I just got off the phone with a close friend who is currently on the job market–and initiating the adoption process. She is now thinking through her family planning decisions and the impact, if any, they might have on her job search and eventual employment.
Starting a family can be a wonderful, overwhelming experience fraught with ups and downs, pain and joy. Throwing a job search into this mix of emotions (and for some, physical changes) can lead to a bevy of questions: How will an employer react if I am visibly pregnant? If I have an interview scheduled, should I disclose my pregnancy before the interview? Or tackle the issue once I arrive? What if I know I’m pregnant, but I’m not showing yet? What if I accept a position and then get a call from the adoption agency?
While these are difficult questions, and responses will vary from person to person, depending on many factors (including your own personal values), there are some strategies you can employ to think through the pros and cons, and the ramifications, if any, of your decisions around family planning.
Thinking through potential scenarios can significantly reduce your stress around this topic. Still, it is important to recognize that things may not necessarily happen according to plan, and being willing to accept some ambiguity will also help with stress reduction.
As you begin this process, consider your priorities, on your own and/or with your partner. Are you close to graduation byt anxious to get started with a family? Can you delay for a year if you are currently pregnant? Or are you in a position financially where you need to find work as soon as possible? Again, your responses will be as varied as your personalities.
If you are planning to get pregnant in the near future or considering adoption, there is no need to disclose your plans to an employer–unless and until there is something to disclose. And even then, your decision is your own. Regardless of how far along you are, you need not disclose your pregnancy or adoption plans in a cover letter. This document is used to demonstrate your potential fit and ultimate contribution to an employer and should focus on your qualifications and experiences as they relate to the job.
Once contacted for an interview, you will have another decision to make. Should you disclose a pregnancy or adoption that is in the very early stages? Not necessarily, but again, thinking through the pros and cons of disclosure will be helpful in calming your nerves. Being in the early stages introduces uncertainty, and you may decide not to disclose at this point. If you do decide to disclose at this point, you should recognize that your disclosure may introduce bias on the part of the employer or hiring committee.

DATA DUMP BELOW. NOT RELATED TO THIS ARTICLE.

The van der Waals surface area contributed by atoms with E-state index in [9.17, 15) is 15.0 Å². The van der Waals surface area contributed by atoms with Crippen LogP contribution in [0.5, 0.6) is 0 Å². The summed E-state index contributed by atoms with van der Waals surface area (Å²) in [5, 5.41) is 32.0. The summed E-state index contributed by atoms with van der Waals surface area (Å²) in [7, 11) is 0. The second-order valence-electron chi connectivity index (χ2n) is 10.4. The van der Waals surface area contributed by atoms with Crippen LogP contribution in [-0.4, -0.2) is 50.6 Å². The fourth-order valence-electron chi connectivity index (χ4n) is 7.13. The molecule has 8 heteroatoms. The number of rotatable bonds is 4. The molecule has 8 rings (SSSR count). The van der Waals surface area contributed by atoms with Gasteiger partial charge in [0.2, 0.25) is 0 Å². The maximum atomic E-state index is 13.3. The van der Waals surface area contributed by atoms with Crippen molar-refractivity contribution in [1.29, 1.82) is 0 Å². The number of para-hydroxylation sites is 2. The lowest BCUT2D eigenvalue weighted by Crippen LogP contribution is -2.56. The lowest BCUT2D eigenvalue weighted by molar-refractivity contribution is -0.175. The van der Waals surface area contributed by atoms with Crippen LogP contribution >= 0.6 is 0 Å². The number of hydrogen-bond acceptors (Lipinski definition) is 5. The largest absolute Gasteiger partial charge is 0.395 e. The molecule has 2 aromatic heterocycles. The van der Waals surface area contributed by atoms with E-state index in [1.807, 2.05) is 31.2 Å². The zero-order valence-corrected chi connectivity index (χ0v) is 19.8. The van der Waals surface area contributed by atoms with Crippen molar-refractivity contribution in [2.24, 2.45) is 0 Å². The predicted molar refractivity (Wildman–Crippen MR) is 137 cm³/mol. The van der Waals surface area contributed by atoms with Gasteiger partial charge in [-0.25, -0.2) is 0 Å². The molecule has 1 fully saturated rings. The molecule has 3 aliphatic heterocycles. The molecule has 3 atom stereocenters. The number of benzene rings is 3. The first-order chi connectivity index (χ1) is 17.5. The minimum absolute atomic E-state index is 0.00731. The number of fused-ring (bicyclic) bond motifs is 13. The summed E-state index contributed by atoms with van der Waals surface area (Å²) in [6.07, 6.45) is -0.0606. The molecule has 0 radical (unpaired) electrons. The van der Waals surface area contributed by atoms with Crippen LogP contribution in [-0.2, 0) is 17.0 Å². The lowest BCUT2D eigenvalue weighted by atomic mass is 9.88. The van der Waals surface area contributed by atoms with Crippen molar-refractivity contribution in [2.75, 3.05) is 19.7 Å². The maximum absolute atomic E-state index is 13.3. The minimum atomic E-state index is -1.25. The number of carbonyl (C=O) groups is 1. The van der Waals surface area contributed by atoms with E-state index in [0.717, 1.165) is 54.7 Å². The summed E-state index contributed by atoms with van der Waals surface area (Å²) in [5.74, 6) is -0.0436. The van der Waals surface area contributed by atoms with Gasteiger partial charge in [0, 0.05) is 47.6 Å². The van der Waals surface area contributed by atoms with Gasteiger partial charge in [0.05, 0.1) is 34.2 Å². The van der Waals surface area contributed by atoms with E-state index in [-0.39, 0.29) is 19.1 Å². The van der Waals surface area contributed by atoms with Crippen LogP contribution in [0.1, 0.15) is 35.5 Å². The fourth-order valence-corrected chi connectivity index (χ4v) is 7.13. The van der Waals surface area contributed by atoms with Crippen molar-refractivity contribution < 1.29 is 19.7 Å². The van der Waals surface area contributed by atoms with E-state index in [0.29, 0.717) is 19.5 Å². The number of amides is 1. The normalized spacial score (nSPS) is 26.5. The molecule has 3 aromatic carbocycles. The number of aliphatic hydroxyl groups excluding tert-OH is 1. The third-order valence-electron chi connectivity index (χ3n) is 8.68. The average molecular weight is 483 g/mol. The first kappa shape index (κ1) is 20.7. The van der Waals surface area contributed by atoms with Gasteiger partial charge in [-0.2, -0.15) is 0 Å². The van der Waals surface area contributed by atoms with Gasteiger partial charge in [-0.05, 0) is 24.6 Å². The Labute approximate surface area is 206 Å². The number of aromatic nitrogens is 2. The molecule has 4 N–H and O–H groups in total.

If you are noticeably pregnant, or are in the final stages of completing an adoption, it may make more sense to disclose–and I would recommend doing so before the interview so as not to catch your potential employer by surprise. You can address it simply in an email or phone conversation, e.g.: “I’d like to let you know before my visit that I am 5 months pregnant, but I intend to work full-time before and after my baby arrives. I am excited about this opportunity, as your drug development team has been growing so quickly….” I would encourage you to change the course of the conversation quickly from your family plans to the job at hand, whether you decide to disclose in advance or in person.
On a related note, be sure to think through how much time you might like to take after the baby arrives. The Family and Medical Leave Act (FMLA) is in place to offer 12 weeks of unpaid leave–but only after 12 months of employment. If a pregnancy or adoption occurs after you have accepted a position, think strategically about how to manage that situation. What can you contribute before the arrival of your new family member? Is there work you can realistically accomplish while on leave? And when do you intend to return to work? Positioning yourself as a professional who has thought through the myriad ways a new child will impact your work may help to engender respect from your new colleagues.
Managing pregnancy or adoption coupled with a job search is a tricky situation to navigate. If you have lingering questions after this post, please do send them along. It would also be wonderful for parents past, present, and future, to hear about your experiences in this situation. Post a comment or story on this topic if you feel comfortable sharing. We could all benefit from hearing. 🙂